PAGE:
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JBER boxer to begin training with World Class Athlete Program

By Army Staff Sgt. Jeffrey Smith | 4-25 ABCT Public Affairs | May 15, 2013

JOINT BASE ELMENDORF-RICHARDSON, Alaska — Spc. Jeremy Durgin, with the 1st Squadron, 40th Cavalry Regiment, 4th Brigade Combat Team (Airborne), 25th Infantry Division, has earned a spot on the All-Army Boxing Team, and been selected as a member of the U.S. Army's World Class Athlete Program headquartered at Fort Carson, Colo.

Durgin, from Beaumont, Texas, earned a spot on the WCAP by winning twice at the All-Army competition in Fort Hauchuca, Ariz., and placing fourth two weeks later at the USA Boxing National Championship competition in Spokane, Wash.

While at the BNC, Durgin was able to meet some of boxing's elite fighters, including bronze, silver and gold medalists. He was particularly impressed and happy to meet 17-year-old U.S. 2012 Olympic Gold medalist female boxer, Clarissa Shields.

"I was like, that's her! That's her right there." Durgin said. "She's only 17, so that's outstanding."

Durgin is slotted to begin training with the WCAP boxing program at Fort Carson on special orders in the upcoming months.

There he will begin extensive training in preparation for the Olympic Trials. If he succeeds, he could earn a spot as an Olympian for the 2016 games.

Since its inception in 1997, WCAP has produced 55 Soldier athletes who have represented the United States in the summer and winter Olympics. WCAP's Olympians have represented a wide variety of sports, earning bronze, silver and gold medals.

Durgin, who recently redeployed from Afghanistan with the Spartan Brigade, said he has put in significant time and effort training since the beginning of this year.

"A lot of hard work and dedication," Durgin said. "I've just been working."

Durgin has high hopes and aspirations, and is aiming for the top of the podium.
"With training, I can go far - pretty, pretty far. I think I can get a medal: a gold medal.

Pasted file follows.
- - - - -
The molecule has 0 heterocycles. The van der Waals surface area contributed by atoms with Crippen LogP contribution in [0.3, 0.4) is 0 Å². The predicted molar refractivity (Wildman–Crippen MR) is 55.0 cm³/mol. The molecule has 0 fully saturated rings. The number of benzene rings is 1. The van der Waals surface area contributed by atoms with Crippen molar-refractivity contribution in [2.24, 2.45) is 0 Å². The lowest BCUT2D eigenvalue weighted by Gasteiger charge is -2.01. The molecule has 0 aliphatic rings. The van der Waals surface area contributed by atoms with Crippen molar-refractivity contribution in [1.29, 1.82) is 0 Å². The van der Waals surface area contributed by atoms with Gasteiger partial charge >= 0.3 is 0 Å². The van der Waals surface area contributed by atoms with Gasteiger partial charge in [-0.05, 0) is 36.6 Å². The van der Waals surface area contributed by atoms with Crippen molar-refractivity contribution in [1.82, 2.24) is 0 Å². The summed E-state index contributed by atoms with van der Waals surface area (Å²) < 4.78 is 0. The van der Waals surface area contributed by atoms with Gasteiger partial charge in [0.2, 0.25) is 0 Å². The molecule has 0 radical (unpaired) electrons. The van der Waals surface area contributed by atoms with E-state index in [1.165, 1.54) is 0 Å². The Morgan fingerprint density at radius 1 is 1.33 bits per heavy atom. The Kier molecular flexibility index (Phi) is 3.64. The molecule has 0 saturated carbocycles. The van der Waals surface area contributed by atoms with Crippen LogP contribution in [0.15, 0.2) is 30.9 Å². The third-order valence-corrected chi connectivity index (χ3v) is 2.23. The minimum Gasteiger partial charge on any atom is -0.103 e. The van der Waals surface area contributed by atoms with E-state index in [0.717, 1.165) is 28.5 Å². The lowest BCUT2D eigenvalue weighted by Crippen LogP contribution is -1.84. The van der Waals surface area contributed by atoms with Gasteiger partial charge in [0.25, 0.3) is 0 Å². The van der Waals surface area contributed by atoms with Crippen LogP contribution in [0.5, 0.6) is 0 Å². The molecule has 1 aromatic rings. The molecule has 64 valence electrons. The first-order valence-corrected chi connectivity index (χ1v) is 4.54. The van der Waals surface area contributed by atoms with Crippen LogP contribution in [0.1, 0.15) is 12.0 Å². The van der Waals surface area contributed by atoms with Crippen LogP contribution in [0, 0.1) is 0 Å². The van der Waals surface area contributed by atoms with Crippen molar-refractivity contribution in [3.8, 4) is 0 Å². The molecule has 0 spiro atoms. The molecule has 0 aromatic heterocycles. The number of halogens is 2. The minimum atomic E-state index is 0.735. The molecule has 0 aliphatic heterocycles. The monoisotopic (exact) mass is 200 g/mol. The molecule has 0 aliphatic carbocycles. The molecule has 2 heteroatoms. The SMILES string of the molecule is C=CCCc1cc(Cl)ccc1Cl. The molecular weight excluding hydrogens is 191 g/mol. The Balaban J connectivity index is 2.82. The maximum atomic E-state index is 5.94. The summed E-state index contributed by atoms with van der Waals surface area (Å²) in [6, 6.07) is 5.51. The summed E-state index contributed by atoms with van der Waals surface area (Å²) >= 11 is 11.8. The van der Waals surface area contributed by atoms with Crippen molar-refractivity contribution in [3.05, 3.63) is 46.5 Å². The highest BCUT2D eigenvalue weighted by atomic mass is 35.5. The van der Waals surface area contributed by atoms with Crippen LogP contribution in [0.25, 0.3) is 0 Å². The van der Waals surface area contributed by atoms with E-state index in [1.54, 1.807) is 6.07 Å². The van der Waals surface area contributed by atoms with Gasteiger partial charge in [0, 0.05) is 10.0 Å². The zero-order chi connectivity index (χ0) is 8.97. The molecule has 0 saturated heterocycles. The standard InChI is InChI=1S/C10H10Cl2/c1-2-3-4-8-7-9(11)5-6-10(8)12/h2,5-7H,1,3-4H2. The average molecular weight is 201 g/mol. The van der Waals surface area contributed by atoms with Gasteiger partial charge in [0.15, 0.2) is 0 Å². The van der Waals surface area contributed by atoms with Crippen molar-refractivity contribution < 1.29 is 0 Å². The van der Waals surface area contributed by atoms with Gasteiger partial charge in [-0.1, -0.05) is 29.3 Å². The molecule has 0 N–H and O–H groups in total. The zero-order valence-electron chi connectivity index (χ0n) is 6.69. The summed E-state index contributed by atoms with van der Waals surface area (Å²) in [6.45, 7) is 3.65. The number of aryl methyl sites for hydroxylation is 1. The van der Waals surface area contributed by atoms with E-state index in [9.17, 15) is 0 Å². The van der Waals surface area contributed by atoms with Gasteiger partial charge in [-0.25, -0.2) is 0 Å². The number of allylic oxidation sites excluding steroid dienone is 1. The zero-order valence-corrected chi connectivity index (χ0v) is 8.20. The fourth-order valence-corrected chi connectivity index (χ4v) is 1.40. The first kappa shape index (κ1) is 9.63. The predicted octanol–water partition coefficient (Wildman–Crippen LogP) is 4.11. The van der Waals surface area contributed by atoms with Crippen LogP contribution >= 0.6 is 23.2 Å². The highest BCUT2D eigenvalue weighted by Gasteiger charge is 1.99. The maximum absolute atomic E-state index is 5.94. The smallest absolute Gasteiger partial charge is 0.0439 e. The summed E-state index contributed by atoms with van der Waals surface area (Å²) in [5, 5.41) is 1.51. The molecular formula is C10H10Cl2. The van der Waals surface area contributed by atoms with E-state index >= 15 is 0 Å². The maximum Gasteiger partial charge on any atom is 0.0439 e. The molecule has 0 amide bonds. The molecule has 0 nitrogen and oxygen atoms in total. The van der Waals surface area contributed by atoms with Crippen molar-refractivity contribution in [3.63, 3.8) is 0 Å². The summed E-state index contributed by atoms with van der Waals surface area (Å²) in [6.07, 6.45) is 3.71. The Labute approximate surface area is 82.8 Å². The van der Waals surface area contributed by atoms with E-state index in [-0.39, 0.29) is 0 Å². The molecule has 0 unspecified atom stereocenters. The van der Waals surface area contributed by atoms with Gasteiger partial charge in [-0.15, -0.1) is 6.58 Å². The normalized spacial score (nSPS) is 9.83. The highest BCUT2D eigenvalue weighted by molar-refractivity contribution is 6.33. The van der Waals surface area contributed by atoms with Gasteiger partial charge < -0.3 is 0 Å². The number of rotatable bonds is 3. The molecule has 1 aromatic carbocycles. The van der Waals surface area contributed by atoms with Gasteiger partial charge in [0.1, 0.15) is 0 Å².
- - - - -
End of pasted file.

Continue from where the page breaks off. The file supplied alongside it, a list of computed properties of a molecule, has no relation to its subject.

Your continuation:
That's the plan: a gold medal," Durgin said.

Durgin is happy to have his leaders in the Army as his idols. He said his idol right now is his first-line supervisor, Sgt. William Allen.

"He teaches me a lot of stuff. ... He keeps me motivated and mentors me, and keeps my mind focused on the mission. He keeps me from doing the wrong thing, so I look up to him. I go with people who are motivated in life," Durgin said.

With an Olympic medal in sight, Durgin has been eating healthy and training at the Arctic Warrior Combatives Academy on JBER and the Daniels Boxing School in Anchorage. He also looks to mentors like 2008 Olympian David Carey, who he meets with at the Muldoon Community Center in Anchorage.

Durgin said body weight is very important in boxing, so he has to keep tabs on his caloric intake. He had a personal book during his recent training which he used to write down his progress toward his goals.

"It is basically a book to plan, and make myself a better person, not just in boxing, but in my life," Durgin said. "So, it's just a little book to get it down on paper. I think everybody can use one of those, because it is really helpful."

Durgin said he plans to stay in the Army no matter what happens with his boxing career.
"I'm still going to be in the Army, whether I win the gold medal or I don't qualify. I have learned a lot, and I'm still in the learning process. I've got great, positive NCOs who are showing me the ropes, and I pretty much intend on staying in the Army. It's something I can see myself doing for 20 years," Durgin said.

"Whether you are an athlete, Soldier, or civilian, it's mind over matter," Durgin said.

"You have to be motivated and dedicated to do it, each and every day. I feel like there is no time to be wasted when you are trying to reach a level on your own, and trying to better yourself ... Just give your all. That's what I like to say, just give it your all."
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